You made it through the blooming spring and the lush summer. You may have sneezed and rubbed your itchy eyes, but allergies are par for the course during the warm weather months. And now it’s fall—and you’re still sneezing. What gives?

Ragweed, that’s what. Local experts point to ragweed and mold as the two most common fall allergy triggers.

“When adults or children who are allergic are exposed to mold, ragweed or other weeds, they may experience a variety of symptoms,” says Dr. Lisa Suffian, an allergist with Allergy Consultants. “Their symptoms may include nasal itching, eye itching and redness, nasal drainage and congestion, post-nasal drainage into the back of the throat, and sneezing. If the allergic individual also has asthma, exposure to these allergens may cause the person to cough, feel short of breath, experience chest tightness and wheeze.”

As the weather cools, people spend more time indoors, also increasing exposure to indoor allergens such as dust, pet dander, and indoor molds or fungi, notes Dr. Hamsa Subramanian, an allergist on staff at Missouri Baptist Medical Center. “We also see some eczema flareups during the change of seasons. That’s true for spring and fall, also. Then in winter, the air gets drier, and eczema can become worse,” she adds.

Whether the cause is seasonal pollens and molds, or perennial indoor allergens, the same cadre of treatments aims to reduce symptoms. “In allergic rhinitis, once the environmental allergies are identified, then environmental control, in addition to medication therapy, can help alleviate the allergy symptoms,” says Dr. Elyra Figueroa, an allergist with SSM Medical Group Sunset Hills and on staff at SSM St. Mary’s Health Center. “In most patients, these two measures are effective in controlling and treating seasonal symptoms.”

Over-the-counter allergy medications can control runny nose, sneezing and itching, but they are not effective for treating nasal congestion, Figueroa says. She instead recommends a combination of a prescription steroid nasal spray and decongestant to relieve more severe congestion.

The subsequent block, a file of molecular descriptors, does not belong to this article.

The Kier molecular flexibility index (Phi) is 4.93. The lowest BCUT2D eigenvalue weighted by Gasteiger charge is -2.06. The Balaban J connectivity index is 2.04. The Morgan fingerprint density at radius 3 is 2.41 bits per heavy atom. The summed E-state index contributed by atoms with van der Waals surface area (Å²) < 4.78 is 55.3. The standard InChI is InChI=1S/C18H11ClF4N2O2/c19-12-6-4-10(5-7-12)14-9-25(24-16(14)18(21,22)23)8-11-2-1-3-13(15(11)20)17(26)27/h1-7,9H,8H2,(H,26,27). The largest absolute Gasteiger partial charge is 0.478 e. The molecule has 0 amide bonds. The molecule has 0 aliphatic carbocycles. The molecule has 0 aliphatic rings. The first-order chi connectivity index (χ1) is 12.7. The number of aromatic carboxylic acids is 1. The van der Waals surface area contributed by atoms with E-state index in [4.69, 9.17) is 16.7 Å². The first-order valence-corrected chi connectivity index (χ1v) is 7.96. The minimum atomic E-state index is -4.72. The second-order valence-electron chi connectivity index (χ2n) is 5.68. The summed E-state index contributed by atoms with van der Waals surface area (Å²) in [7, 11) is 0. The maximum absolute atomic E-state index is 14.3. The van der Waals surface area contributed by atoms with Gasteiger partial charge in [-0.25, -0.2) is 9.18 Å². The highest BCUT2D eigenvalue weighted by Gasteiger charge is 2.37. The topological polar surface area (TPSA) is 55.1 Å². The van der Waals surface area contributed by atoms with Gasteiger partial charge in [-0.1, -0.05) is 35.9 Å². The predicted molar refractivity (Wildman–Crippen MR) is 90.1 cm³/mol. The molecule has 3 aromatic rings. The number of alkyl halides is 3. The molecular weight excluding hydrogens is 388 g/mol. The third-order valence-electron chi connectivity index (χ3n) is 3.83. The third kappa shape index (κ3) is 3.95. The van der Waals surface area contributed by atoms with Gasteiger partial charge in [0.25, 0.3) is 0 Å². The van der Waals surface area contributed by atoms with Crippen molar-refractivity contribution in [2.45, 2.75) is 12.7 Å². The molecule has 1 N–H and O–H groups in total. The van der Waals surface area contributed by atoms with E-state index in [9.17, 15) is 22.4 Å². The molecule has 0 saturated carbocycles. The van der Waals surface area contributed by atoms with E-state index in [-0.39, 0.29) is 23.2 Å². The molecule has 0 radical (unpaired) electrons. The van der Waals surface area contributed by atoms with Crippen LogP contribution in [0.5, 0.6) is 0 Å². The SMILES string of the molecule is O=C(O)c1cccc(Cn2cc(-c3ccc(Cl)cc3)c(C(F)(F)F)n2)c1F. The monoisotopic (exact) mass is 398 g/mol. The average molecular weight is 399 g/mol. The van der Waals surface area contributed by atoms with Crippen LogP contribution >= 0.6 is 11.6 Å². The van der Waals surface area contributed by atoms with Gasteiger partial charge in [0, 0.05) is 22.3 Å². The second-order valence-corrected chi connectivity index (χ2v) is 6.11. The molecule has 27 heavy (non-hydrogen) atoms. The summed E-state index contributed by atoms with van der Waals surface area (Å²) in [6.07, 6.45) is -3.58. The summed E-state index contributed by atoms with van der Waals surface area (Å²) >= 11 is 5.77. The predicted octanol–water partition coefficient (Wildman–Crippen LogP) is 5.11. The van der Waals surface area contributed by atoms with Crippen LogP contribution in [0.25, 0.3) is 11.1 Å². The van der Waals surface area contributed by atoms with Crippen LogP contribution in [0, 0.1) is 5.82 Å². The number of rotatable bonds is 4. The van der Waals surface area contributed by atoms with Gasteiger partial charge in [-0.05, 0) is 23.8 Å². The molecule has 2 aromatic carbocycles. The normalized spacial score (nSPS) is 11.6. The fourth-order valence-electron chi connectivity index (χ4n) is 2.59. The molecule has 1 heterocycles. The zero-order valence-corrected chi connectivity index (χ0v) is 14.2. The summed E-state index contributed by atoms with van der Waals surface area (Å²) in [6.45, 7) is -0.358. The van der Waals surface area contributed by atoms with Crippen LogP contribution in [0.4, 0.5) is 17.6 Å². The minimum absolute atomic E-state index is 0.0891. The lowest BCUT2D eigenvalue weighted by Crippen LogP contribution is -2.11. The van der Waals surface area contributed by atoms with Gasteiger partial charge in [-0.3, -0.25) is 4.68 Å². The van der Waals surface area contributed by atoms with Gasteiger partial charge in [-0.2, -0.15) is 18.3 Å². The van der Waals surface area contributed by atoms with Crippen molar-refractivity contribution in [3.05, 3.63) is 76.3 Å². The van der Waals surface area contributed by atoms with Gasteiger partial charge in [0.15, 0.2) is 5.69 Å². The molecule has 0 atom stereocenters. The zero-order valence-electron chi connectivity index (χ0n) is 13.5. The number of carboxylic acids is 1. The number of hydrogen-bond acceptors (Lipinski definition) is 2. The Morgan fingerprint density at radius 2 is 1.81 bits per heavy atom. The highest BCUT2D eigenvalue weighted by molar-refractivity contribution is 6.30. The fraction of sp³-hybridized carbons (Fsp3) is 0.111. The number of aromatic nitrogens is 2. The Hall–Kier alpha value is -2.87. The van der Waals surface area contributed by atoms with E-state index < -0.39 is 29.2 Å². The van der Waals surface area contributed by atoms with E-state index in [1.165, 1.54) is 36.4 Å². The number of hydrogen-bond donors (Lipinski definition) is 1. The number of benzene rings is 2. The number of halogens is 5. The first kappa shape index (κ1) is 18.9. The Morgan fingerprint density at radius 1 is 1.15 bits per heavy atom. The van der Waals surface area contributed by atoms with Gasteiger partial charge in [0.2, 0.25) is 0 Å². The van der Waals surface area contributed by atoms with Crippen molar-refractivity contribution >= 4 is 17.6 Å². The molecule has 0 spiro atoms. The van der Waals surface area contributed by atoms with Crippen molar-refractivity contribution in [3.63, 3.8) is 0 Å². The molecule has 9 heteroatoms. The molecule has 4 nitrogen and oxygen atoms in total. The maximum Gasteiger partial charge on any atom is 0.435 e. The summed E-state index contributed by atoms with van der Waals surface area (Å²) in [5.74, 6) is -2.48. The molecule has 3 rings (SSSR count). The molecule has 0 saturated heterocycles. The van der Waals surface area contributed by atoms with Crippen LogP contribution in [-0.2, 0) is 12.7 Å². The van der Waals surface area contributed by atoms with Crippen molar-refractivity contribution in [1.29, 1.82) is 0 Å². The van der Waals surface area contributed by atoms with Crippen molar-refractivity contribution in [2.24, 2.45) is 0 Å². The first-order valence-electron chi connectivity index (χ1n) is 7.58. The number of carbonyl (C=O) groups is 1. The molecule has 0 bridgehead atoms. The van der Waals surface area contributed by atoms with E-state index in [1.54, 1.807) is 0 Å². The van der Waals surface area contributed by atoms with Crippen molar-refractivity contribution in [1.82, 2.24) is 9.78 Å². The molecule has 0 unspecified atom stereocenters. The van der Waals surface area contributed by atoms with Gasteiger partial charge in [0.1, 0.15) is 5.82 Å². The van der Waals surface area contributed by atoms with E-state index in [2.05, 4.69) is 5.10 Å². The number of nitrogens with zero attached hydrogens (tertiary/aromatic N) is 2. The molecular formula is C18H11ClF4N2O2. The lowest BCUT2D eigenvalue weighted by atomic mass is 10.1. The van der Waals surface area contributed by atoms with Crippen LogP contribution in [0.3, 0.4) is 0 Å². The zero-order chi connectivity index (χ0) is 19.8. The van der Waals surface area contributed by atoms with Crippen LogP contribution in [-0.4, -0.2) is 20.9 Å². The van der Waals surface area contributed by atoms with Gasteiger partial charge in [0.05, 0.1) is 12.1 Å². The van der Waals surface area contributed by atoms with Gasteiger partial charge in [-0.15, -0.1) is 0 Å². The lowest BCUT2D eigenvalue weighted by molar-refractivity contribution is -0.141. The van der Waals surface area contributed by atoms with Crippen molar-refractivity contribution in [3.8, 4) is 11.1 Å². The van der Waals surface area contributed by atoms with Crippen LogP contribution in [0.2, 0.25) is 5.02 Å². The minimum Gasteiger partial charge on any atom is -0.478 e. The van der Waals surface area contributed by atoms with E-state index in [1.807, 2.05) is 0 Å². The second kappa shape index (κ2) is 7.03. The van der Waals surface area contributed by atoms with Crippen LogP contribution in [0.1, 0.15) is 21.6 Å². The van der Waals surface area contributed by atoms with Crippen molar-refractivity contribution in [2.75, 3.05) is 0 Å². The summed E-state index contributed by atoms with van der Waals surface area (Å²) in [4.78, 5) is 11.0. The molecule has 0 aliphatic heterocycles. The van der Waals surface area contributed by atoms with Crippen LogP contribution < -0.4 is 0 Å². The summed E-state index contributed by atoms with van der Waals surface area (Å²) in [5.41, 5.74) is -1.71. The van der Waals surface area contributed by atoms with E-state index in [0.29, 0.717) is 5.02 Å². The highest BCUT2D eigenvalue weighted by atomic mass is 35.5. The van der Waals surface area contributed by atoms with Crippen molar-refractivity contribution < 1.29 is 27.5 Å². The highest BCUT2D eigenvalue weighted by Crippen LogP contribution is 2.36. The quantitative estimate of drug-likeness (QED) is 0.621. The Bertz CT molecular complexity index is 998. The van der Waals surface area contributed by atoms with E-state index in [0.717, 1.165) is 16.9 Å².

“Decongestants, such as Sudafed, Drixoral or Actifed, are available over the counter and they are often combined with an antihistamine, such as in Zyrtec-D, Allegra-D or Claritin-D. Unfortunately, use of pseudoephedrine has been limited due to its side effects of increasing blood pressure, particularly in hypertensive patients,” Figueroa says. This ingredient also is restricted due to its role in the manufacture of illegal drugs. “This seems to be counter-intuitively affecting the patients who are in need instead of hindering those misusing the medication. As a direct result, drug companies have substituted phenylephrine in the decongestant combinations, but it’s not very effective in treating allergies.”

Over-the-counter nasal sprays are only useful for very short-term relief, due to the risk of the medicine itself causing permanent congestion if used for more than three days, but saline nasal washes and neti pots may help clear congestion and bring relief.

Ultimately, though, immunotherapy is the only cure for these types of allergies and may provide a solution for patients who are unable to control their symptoms adequately with medications.

“Immunotherapy is a very natural approach and involves repeated injections of the allergens that an individual is allergic to, as well as sterile water,” Suffian explains. “An allergist can perform skin testing, which is a very non-invasive procedure to determine exactly what allergens the patient is allergic to. Once this is known, immunotherapy is formulated, and the patient begins the course of immunotherapy. Over time, immunotherapy changes the way the patient's immune system responds to the allergens, so they are no longer allergic to them. Immunotherapy is typically 80 percent effective.”

More information and resources about allergy triggers and control are available from the Asthma and Allergy Foundation of America, St. Louis Chapter, at aafastl.org.